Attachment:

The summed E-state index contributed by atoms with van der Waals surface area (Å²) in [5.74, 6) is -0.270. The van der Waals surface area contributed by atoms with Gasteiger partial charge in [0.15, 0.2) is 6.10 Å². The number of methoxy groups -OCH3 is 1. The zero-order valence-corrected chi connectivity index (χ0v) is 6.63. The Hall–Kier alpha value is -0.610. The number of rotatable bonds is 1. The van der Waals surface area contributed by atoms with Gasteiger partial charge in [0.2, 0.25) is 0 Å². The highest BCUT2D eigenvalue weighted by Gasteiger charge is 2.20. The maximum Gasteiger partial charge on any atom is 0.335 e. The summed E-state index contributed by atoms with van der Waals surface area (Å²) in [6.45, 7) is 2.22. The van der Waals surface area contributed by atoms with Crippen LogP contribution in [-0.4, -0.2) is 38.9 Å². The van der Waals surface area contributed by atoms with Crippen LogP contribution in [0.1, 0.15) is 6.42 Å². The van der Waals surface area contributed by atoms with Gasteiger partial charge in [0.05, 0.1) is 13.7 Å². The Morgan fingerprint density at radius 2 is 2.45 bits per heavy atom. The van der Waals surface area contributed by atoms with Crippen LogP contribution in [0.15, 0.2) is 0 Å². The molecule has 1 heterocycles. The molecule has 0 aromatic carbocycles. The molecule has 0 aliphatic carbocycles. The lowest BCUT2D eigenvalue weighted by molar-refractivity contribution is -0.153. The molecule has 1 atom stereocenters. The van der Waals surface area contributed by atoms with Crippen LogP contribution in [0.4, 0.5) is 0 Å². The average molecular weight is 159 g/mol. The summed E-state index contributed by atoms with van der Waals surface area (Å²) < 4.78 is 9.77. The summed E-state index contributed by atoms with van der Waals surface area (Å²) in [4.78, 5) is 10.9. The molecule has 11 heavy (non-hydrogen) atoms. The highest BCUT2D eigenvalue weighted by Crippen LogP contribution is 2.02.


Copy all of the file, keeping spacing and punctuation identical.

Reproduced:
The summed E-state index contributed by atoms with van der Waals surface area (Å²) in [5.74, 6) is -0.270. The van der Waals surface area contributed by atoms with Gasteiger partial charge in [0.15, 0.2) is 6.10 Å². The number of methoxy groups -OCH3 is 1. The zero-order valence-corrected chi connectivity index (χ0v) is 6.63. The Hall–Kier alpha value is -0.610. The number of rotatable bonds is 1. The van der Waals surface area contributed by atoms with Gasteiger partial charge in [0.2, 0.25) is 0 Å². The highest BCUT2D eigenvalue weighted by Gasteiger charge is 2.20. The maximum Gasteiger partial charge on any atom is 0.335 e. The summed E-state index contributed by atoms with van der Waals surface area (Å²) in [6.45, 7) is 2.22. The van der Waals surface area contributed by atoms with Crippen LogP contribution in [-0.4, -0.2) is 38.9 Å². The van der Waals surface area contributed by atoms with Crippen LogP contribution in [0.1, 0.15) is 6.42 Å². The van der Waals surface area contributed by atoms with Gasteiger partial charge in [0.05, 0.1) is 13.7 Å². The Morgan fingerprint density at radius 2 is 2.45 bits per heavy atom. The van der Waals surface area contributed by atoms with Crippen LogP contribution in [0.15, 0.2) is 0 Å². The molecule has 1 heterocycles. The molecule has 0 aromatic carbocycles. The molecule has 0 aliphatic carbocycles. The lowest BCUT2D eigenvalue weighted by molar-refractivity contribution is -0.153. The molecule has 1 atom stereocenters. The van der Waals surface area contributed by atoms with Crippen LogP contribution in [0.4, 0.5) is 0 Å². The average molecular weight is 159 g/mol. The summed E-state index contributed by atoms with van der Waals surface area (Å²) < 4.78 is 9.77. The summed E-state index contributed by atoms with van der Waals surface area (Å²) in [4.78, 5) is 10.9. The molecule has 11 heavy (non-hydrogen) atoms. The highest BCUT2D eigenvalue weighted by Crippen LogP contribution is 2.02.